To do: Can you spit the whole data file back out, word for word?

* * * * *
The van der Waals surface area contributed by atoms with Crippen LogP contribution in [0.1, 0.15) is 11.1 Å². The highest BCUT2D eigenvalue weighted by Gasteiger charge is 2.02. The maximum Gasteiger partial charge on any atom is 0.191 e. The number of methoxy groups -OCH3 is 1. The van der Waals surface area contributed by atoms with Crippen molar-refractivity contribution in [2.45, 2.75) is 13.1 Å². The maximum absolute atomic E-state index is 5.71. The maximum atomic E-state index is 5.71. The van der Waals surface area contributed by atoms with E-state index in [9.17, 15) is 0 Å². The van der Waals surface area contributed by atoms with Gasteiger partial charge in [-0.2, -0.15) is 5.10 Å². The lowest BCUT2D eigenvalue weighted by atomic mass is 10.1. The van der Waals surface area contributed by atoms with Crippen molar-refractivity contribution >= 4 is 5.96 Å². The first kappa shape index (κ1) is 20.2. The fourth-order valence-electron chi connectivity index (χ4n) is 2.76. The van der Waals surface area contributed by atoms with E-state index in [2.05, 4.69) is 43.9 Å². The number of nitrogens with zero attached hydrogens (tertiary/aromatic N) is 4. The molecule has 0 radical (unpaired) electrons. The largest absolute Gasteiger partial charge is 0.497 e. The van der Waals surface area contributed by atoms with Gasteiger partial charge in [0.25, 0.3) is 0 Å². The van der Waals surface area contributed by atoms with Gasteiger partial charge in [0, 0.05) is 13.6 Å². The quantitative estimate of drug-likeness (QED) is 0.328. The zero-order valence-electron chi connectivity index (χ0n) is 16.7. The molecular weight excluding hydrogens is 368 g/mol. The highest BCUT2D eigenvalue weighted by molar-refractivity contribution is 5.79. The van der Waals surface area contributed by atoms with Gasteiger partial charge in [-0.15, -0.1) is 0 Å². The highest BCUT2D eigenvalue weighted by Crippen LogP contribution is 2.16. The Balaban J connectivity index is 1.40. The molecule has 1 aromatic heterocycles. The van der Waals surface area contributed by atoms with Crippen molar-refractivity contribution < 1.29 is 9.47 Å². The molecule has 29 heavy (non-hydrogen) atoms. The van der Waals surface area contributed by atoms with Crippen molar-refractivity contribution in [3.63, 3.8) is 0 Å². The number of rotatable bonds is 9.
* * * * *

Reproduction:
The van der Waals surface area contributed by atoms with Crippen LogP contribution in [0.1, 0.15) is 11.1 Å². The highest BCUT2D eigenvalue weighted by Gasteiger charge is 2.02. The maximum Gasteiger partial charge on any atom is 0.191 e. The number of methoxy groups -OCH3 is 1. The van der Waals surface area contributed by atoms with Crippen molar-refractivity contribution in [2.45, 2.75) is 13.1 Å². The maximum absolute atomic E-state index is 5.71. The maximum atomic E-state index is 5.71. The van der Waals surface area contributed by atoms with E-state index in [9.17, 15) is 0 Å². The van der Waals surface area contributed by atoms with Gasteiger partial charge in [-0.2, -0.15) is 5.10 Å². The lowest BCUT2D eigenvalue weighted by atomic mass is 10.1. The van der Waals surface area contributed by atoms with Crippen molar-refractivity contribution >= 4 is 5.96 Å². The first kappa shape index (κ1) is 20.2. The fourth-order valence-electron chi connectivity index (χ4n) is 2.76. The van der Waals surface area contributed by atoms with E-state index in [2.05, 4.69) is 43.9 Å². The number of nitrogens with zero attached hydrogens (tertiary/aromatic N) is 4. The molecule has 0 radical (unpaired) electrons. The largest absolute Gasteiger partial charge is 0.497 e. The van der Waals surface area contributed by atoms with Gasteiger partial charge in [0.25, 0.3) is 0 Å². The van der Waals surface area contributed by atoms with Gasteiger partial charge in [0, 0.05) is 13.6 Å². The quantitative estimate of drug-likeness (QED) is 0.328. The zero-order valence-electron chi connectivity index (χ0n) is 16.7. The molecular weight excluding hydrogens is 368 g/mol. The highest BCUT2D eigenvalue weighted by molar-refractivity contribution is 5.79. The van der Waals surface area contributed by atoms with Gasteiger partial charge in [-0.15, -0.1) is 0 Å². The highest BCUT2D eigenvalue weighted by Crippen LogP contribution is 2.16. The Balaban J connectivity index is 1.40. The molecule has 1 aromatic heterocycles. The van der Waals surface area contributed by atoms with Crippen molar-refractivity contribution < 1.29 is 9.47 Å². The molecule has 29 heavy (non-hydrogen) atoms. The van der Waals surface area contributed by atoms with Crippen molar-refractivity contribution in [3.63, 3.8) is 0 Å². The number of rotatable bonds is 9.